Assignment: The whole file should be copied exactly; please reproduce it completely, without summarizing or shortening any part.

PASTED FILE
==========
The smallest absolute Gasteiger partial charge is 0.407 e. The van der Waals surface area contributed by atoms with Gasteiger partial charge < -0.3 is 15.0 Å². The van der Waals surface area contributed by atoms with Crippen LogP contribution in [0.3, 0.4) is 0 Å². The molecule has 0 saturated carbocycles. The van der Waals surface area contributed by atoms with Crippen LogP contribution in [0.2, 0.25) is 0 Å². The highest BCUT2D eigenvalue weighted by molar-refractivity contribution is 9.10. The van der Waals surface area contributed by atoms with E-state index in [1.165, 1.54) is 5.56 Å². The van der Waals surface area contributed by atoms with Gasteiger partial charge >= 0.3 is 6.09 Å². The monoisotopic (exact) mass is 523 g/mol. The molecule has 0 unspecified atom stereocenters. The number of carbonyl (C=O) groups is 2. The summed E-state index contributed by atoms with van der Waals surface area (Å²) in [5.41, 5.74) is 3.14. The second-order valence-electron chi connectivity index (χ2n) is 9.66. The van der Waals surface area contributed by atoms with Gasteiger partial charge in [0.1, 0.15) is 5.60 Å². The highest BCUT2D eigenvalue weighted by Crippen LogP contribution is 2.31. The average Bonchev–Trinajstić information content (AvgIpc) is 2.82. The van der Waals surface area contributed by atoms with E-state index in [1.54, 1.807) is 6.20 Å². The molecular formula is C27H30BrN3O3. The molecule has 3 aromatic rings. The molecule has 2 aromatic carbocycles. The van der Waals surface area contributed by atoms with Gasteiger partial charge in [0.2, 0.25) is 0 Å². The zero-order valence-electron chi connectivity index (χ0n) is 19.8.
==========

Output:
The smallest absolute Gasteiger partial charge is 0.407 e. The van der Waals surface area contributed by atoms with Gasteiger partial charge < -0.3 is 15.0 Å². The van der Waals surface area contributed by atoms with Crippen LogP contribution in [0.3, 0.4) is 0 Å². The molecule has 0 saturated carbocycles. The van der Waals surface area contributed by atoms with Crippen LogP contribution in [0.2, 0.25) is 0 Å². The highest BCUT2D eigenvalue weighted by molar-refractivity contribution is 9.10. The van der Waals surface area contributed by atoms with E-state index in [1.165, 1.54) is 5.56 Å². The van der Waals surface area contributed by atoms with Gasteiger partial charge >= 0.3 is 6.09 Å². The monoisotopic (exact) mass is 523 g/mol. The molecule has 0 unspecified atom stereocenters. The number of carbonyl (C=O) groups is 2. The summed E-state index contributed by atoms with van der Waals surface area (Å²) in [5.41, 5.74) is 3.14. The second-order valence-electron chi connectivity index (χ2n) is 9.66. The van der Waals surface area contributed by atoms with Gasteiger partial charge in [0.1, 0.15) is 5.60 Å². The highest BCUT2D eigenvalue weighted by Crippen LogP contribution is 2.31. The average Bonchev–Trinajstić information content (AvgIpc) is 2.82. The van der Waals surface area contributed by atoms with E-state index in [1.54, 1.807) is 6.20 Å². The molecular formula is C27H30BrN3O3. The molecule has 3 aromatic rings. The molecule has 2 aromatic carbocycles. The van der Waals surface area contributed by atoms with Gasteiger partial charge in [0.2, 0.25) is 0 Å². The zero-order valence-electron chi connectivity index (χ0n) is 19.8.